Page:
Another misconception is that dysthymia doesn’t require treatment. Lifestyle changes, exercise, and social support are usually enough to improve short-term mild depression, Hellerstein said. But this doesn’t work for dysthymia. Most people with dysthymia have typically tried modifying their lifestyle; yet their depression doesn’t disappear, he said.
Fortunately, people greatly improve with treatment. Unfortunately, the data on dysthymia are still limited, Hellerstein said. Only about 20 pharmacological studies have compared medication to placebo. Most studies show that antidepressants are effective in minimizing symptoms. The response to placebo tends to be low — lower than in major depression research — which speaks to the stubbornness of the condition, Hellerstein said.
As with major depression, the first line of pharmacological treatment is selective serotonin reuptake inhibitors or SSRIs. Wellbutrin and serotonin-norepinephrine reuptake inhibitors (SNRIs) also show improvements. Other classes of antidepressants such as tricyclics and MAO inhibitors also work, but have more side effects. The deciding factor is usually tolerability, Hellerstein said.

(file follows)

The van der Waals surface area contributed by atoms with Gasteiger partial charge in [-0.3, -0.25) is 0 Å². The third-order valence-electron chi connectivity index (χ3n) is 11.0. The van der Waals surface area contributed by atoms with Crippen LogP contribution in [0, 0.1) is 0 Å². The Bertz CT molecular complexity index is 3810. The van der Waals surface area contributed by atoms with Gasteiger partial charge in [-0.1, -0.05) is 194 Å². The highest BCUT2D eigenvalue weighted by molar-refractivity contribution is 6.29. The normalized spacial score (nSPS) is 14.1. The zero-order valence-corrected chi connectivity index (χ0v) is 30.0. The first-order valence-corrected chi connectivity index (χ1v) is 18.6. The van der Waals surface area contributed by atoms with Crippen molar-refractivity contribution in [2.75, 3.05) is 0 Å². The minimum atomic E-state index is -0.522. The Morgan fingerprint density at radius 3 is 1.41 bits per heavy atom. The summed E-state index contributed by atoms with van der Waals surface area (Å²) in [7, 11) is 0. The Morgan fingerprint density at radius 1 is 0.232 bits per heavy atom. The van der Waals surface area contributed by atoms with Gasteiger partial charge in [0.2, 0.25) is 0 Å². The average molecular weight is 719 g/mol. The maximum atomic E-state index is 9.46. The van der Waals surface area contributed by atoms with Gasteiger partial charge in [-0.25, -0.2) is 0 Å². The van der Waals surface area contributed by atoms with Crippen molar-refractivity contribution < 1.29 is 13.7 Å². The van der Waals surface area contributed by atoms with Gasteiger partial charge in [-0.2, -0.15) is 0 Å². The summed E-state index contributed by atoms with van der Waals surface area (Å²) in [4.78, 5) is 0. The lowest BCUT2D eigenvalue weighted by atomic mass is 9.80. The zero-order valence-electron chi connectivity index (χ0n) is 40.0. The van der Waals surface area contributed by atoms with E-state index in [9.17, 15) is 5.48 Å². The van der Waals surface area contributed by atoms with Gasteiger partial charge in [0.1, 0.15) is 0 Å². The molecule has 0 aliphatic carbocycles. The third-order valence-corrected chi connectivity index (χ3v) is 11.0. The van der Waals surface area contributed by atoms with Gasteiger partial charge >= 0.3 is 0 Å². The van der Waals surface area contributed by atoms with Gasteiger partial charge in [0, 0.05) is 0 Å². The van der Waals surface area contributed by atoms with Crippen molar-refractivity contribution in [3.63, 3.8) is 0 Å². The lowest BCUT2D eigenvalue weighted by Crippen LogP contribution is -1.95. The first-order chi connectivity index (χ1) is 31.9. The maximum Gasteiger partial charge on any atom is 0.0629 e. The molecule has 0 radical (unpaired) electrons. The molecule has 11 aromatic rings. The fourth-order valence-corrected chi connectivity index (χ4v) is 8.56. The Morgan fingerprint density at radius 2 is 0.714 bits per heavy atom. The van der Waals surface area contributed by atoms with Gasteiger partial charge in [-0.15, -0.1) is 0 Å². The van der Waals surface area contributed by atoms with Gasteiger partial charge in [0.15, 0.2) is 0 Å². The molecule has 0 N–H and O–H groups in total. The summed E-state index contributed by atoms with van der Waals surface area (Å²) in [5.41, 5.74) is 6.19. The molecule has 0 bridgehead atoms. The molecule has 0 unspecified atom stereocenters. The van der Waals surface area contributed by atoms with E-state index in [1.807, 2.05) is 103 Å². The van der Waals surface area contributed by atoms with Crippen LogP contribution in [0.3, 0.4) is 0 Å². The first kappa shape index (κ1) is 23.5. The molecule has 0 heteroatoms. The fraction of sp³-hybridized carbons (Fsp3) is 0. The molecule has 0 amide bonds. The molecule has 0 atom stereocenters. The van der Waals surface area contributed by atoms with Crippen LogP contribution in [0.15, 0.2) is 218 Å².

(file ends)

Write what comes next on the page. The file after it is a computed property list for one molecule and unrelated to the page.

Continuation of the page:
He recommends dysthymia patients take medication for two years and taper off very gradually (with monitoring from a psychiatrist). Once depressive symptoms have responded to treatment, there is an opportunity to make lifestyle changes, whether that means looking for a good job, finishing a degree, starting a romantic relationship or establishing healthy routines, Hellerstein said.
If individuals are hesitant to take medication, Hellerstein suggested trying psychotherapy first. But if there’s little improvement after several months, medication might be necessary.
The literature on psychotherapy also is scant. Still, it appears that cognitive-behavioral therapy, interpersonal therapy and behavior activation therapy are helpful for treating dysthymia. These therapies work on challenging maladaptive thoughts and adopting healthier behaviors.
People with chronic depression frequently develop avoidance behaviors, such as procrastinating and ruminating, which only perpetuate symptoms and stress, Hellerstein said. The above therapies help patients take an active approach for solving their problems and achieving their goals, he said. Patients not only feel better but also have the psychological tools to improve their lives and cope effectively with stress.
If you think you might have dysthymia, it’s important to get an accurate assessment, he said. Teaching hospitals or facilities affiliated with a medical school are the best places to find practitioners, because they tend to be especially up-to-date on the latest research.
As Hellerstein underscored, dysthymia is not a hopeless condition. “[With treatment] I see a lot of people who go through an accelerated process of psychological development,” he said. They’re able to return to work, pursue their education, enjoy healthy relationships and lead fulfilling lives.
Tartakovsky, M. (2013). A Current Look at Chronic Depression. Psych Central. Retrieved on July 4, 2015, from http://psychcentral.com/lib/a-current-look-at-chronic-depression/